Feeds

Tim Cook, Chinese vice PM agree IP pact

Apple boss presses the flesh at Zhongnanhai

Build a business case: developing custom apps

Apple boss Tim Cook met Chinese vice premier Li Keqiang during his visit to the People’s Republic this week and reportedly managed to come away with a commitment from the future prime minister to strengthen intellectual property protection for it and other firms in the country.

News broke earlier this week that Cook was in China after photos of him in a Beijing Apple Store leaked onto the web, but a Cupertino spokesperson would only say he was meeting with “Chinese officials”.

What has emerged, however, is a carefully orchestrated and high level trip with the CEO of the world’s richest shiny toymaker reportedly given a reception in the Communist Party HQ of Zhongnanhai usually reserved for visiting foreign state officials.

The state-run Xinhua news agency was pretty vague on the details, but the message from Li seemed to be to encourage foreign companies to invest in China and in return it will strengthen intellectual property rights protection.

"To be more open to the outside is a condition for China to transform its economic development, expand domestic demands and conduct technological innovation," he reportedly said.

Cook in return promised Apple would play nice in China and continue to invest there.

Interestingly, amid the fixed smiles and mutual back-slapping one would normally see at a high level political summit, there was a slight dig at Apple from the vice premier.

In an apparent reference to Apple’s Foxconn woes, he reportedly urged multinationals to invest in western China and “pay more attention to caring for their workers”, according to Xinhua.

Apple is awaiting the results of a Fair Labor Association inspection of Foxconn factories and Cook has spoken out in the past against poor pay and conditions for workers, saying that Apple will micro-manage working hours.

However, NGOs and not-profits persist in their allegations of systemic problems at the plants, including underage labour, harsh management tactics and even exposure to hazardous materials.

There was little information too on exactly how China will look to strengthen its IP laws to help firms like Apple. At the moment it’s in the area of trademark protection that fondleslab-maker could really do with some help, given its on-going dispute with monitor firm Proview over the IPAD name.

Presumably, the trip will nonetheless have been regarded as a necessary one, given Li’s predicted ascension to role of PM next year.

Not to be outdone, Cisco boss John Chambers has also been spotted in the People's Republic this week, in his case visiting Chinese state councillor Liu Yandong.

They reportedly discussed Cisco’s efforts to promote the internet in education and definitely did not mention the technology that the firm has been accused of selling China to help build the Great Firewall. ®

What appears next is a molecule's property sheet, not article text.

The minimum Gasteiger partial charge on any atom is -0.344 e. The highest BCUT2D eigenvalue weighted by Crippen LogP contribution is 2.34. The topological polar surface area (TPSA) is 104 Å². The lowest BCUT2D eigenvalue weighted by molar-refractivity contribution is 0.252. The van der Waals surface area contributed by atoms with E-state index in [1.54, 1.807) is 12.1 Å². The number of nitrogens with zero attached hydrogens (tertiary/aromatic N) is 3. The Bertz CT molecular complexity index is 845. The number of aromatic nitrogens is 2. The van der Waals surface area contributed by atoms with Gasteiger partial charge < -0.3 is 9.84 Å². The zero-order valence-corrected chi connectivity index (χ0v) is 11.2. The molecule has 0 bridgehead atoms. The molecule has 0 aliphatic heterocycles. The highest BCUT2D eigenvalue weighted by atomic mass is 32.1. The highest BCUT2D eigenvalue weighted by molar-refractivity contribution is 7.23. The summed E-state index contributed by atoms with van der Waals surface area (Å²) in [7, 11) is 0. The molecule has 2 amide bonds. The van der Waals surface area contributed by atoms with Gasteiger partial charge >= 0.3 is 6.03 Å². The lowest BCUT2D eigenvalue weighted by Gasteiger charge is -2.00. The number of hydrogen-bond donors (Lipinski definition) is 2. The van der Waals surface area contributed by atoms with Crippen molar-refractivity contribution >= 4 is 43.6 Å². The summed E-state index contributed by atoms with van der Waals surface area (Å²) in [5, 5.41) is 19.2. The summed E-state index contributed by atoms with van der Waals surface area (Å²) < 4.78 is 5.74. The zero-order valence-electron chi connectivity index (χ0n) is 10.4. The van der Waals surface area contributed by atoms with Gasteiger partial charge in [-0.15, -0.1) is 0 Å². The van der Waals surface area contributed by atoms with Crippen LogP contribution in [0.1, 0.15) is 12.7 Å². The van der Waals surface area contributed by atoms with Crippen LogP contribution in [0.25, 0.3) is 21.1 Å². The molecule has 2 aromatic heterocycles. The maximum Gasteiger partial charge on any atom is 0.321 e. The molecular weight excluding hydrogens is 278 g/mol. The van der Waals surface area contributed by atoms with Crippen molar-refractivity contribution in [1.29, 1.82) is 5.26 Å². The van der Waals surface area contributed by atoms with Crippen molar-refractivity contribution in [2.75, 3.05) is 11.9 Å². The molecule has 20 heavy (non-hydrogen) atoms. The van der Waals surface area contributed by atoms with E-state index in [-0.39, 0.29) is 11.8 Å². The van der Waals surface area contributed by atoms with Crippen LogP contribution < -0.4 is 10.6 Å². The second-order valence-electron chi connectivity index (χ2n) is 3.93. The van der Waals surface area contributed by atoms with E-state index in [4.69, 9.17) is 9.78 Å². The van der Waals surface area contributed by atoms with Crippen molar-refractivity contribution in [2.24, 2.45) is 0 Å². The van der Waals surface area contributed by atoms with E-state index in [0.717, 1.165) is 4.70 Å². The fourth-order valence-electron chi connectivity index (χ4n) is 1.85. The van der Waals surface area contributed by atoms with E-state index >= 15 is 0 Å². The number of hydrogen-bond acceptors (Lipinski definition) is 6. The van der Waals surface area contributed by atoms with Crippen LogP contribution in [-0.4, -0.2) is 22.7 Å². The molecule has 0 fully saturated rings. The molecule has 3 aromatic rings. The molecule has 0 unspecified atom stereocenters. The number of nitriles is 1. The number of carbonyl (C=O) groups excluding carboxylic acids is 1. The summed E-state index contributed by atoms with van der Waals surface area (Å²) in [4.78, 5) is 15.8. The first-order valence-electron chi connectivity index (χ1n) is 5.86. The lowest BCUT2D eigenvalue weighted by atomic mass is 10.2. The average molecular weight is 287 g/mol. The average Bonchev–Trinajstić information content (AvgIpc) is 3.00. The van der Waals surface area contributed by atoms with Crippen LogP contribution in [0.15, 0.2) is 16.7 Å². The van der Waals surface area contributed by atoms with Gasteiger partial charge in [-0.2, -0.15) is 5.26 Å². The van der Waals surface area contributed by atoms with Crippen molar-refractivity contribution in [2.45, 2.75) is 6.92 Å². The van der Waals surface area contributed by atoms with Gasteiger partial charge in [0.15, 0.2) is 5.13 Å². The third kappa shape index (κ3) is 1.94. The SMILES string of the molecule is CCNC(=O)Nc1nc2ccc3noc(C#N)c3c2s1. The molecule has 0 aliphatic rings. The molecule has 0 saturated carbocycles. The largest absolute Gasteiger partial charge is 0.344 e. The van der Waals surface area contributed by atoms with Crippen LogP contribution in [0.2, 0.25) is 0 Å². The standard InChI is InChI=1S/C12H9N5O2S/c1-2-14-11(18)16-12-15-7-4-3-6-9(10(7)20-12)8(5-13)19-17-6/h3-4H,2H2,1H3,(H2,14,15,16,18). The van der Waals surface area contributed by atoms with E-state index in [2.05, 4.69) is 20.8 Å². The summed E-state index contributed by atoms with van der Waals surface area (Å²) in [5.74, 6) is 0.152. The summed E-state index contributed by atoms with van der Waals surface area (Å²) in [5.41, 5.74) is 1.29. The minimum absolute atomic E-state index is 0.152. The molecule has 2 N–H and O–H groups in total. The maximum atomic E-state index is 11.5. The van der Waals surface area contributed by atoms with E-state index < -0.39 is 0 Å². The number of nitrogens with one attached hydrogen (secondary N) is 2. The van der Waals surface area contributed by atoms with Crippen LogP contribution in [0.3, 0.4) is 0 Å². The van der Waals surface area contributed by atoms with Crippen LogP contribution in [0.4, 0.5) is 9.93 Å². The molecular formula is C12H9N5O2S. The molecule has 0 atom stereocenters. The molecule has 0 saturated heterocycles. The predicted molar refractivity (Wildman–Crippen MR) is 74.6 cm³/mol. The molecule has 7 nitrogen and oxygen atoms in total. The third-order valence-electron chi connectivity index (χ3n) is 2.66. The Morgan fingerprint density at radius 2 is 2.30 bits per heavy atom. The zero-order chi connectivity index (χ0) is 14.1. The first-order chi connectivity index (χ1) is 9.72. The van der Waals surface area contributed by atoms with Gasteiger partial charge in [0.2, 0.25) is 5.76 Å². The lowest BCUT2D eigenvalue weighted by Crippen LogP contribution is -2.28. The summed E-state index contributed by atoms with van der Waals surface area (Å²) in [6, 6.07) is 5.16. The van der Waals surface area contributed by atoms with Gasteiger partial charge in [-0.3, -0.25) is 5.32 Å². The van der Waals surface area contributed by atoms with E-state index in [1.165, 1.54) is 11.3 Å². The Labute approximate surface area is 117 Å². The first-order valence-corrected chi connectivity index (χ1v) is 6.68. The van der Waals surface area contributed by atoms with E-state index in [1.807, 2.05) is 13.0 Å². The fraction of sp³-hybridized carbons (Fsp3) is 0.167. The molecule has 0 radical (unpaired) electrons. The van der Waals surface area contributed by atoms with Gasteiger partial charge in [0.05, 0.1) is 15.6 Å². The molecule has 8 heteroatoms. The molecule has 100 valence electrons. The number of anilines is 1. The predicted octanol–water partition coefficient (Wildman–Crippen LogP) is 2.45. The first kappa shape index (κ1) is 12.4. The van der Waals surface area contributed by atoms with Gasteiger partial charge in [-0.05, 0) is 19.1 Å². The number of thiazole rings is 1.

Boost IT visibility and business value

More from The Register

next story
No, thank you. I will not code for the Caliphate
Some assignments, even the Bongster decline must
Fast And Furious 6 cammer thrown in slammer for nearly three years
Man jailed for dodgy cinema recording of Hollywood movie
Caught red-handed: UK cops, PCSOs, specials behaving badly… on social media
No Mr Fuzz, don't ask a crime victim to be your pal on Facebook
Barnes & Noble: Swallow a Samsung Nook tablet, please ... pretty please
Novelslab finally on sale with ($199 - $20) price tag
Ballmer leaves Microsoft board to spend more time with his b-balls
From Clippy to Clippers: Hi, I see you're running an NBA team now ...
6 Obvious Reasons Why Facebook Will Ban This Article (Thank God)
Clampdown on clickbait ... and El Reg is OK with this
Video of US journalist 'beheading' pulled from social media
Yanked footage featured British-accented attacker and US journo James Foley
Assange™: Hey world, I'M STILL HERE, ignore that Snowden guy
Press conference: ME ME ME ME ME ME ME (cont'd pg 94)
prev story

Whitepapers

Implementing global e-invoicing with guaranteed legal certainty
Explaining the role local tax compliance plays in successful supply chain management and e-business and how leading global brands are addressing this.
5 things you didn’t know about cloud backup
IT departments are embracing cloud backup, but there’s a lot you need to know before choosing a service provider. Learn all the critical things you need to know.
Why and how to choose the right cloud vendor
The benefits of cloud-based storage in your processes. Eliminate onsite, disk-based backup and archiving in favor of cloud-based data protection.
Top 8 considerations to enable and simplify mobility
In this whitepaper learn how to successfully add mobile capabilities simply and cost effectively.
High Performance for All
While HPC is not new, it has traditionally been seen as a specialist area – is it now geared up to meet more mainstream requirements?